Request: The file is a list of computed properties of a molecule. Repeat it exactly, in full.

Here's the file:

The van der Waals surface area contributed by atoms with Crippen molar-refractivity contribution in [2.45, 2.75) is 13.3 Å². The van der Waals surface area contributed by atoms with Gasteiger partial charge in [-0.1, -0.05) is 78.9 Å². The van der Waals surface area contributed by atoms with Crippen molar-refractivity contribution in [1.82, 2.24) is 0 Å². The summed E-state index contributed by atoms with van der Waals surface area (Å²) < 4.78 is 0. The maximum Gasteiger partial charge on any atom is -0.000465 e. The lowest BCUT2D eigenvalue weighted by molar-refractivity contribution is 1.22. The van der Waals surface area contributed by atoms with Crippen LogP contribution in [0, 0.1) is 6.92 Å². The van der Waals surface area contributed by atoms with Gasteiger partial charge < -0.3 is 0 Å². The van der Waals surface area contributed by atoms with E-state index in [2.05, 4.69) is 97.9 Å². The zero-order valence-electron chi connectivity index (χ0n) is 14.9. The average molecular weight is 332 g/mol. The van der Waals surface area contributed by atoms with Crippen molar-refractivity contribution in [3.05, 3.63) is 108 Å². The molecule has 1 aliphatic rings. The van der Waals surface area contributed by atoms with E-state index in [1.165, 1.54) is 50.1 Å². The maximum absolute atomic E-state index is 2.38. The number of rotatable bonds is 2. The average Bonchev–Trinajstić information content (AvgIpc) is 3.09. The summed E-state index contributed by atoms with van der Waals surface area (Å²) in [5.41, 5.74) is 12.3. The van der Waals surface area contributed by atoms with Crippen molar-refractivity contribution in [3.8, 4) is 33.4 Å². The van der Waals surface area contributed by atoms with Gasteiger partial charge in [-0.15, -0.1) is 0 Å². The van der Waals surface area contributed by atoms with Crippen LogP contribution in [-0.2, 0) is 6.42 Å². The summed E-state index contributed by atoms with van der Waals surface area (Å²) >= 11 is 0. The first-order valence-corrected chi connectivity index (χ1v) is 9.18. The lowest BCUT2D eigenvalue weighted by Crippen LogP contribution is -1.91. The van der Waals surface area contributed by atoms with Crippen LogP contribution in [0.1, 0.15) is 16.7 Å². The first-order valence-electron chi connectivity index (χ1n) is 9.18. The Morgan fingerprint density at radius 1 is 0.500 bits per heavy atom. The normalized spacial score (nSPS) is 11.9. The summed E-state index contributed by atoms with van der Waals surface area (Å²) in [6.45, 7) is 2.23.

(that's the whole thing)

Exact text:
The van der Waals surface area contributed by atoms with Crippen molar-refractivity contribution in [2.45, 2.75) is 13.3 Å². The van der Waals surface area contributed by atoms with Gasteiger partial charge in [-0.1, -0.05) is 78.9 Å². The van der Waals surface area contributed by atoms with Crippen molar-refractivity contribution in [1.82, 2.24) is 0 Å². The summed E-state index contributed by atoms with van der Waals surface area (Å²) < 4.78 is 0. The maximum Gasteiger partial charge on any atom is -0.000465 e. The lowest BCUT2D eigenvalue weighted by molar-refractivity contribution is 1.22. The van der Waals surface area contributed by atoms with Crippen LogP contribution in [0, 0.1) is 6.92 Å². The van der Waals surface area contributed by atoms with Gasteiger partial charge < -0.3 is 0 Å². The van der Waals surface area contributed by atoms with E-state index in [2.05, 4.69) is 97.9 Å². The zero-order valence-electron chi connectivity index (χ0n) is 14.9. The average molecular weight is 332 g/mol. The van der Waals surface area contributed by atoms with Crippen molar-refractivity contribution in [3.05, 3.63) is 108 Å². The molecule has 1 aliphatic rings. The van der Waals surface area contributed by atoms with E-state index in [1.165, 1.54) is 50.1 Å². The maximum absolute atomic E-state index is 2.38. The number of rotatable bonds is 2. The average Bonchev–Trinajstić information content (AvgIpc) is 3.09. The summed E-state index contributed by atoms with van der Waals surface area (Å²) in [5.41, 5.74) is 12.3. The van der Waals surface area contributed by atoms with Crippen molar-refractivity contribution in [3.8, 4) is 33.4 Å². The van der Waals surface area contributed by atoms with Gasteiger partial charge in [-0.15, -0.1) is 0 Å². The van der Waals surface area contributed by atoms with Crippen LogP contribution in [-0.2, 0) is 6.42 Å². The summed E-state index contributed by atoms with van der Waals surface area (Å²) >= 11 is 0. The first-order valence-corrected chi connectivity index (χ1v) is 9.18. The lowest BCUT2D eigenvalue weighted by Crippen LogP contribution is -1.91. The van der Waals surface area contributed by atoms with Crippen LogP contribution in [0.1, 0.15) is 16.7 Å². The first-order valence-electron chi connectivity index (χ1n) is 9.18. The Morgan fingerprint density at radius 1 is 0.500 bits per heavy atom. The normalized spacial score (nSPS) is 11.9. The summed E-state index contributed by atoms with van der Waals surface area (Å²) in [6.45, 7) is 2.23.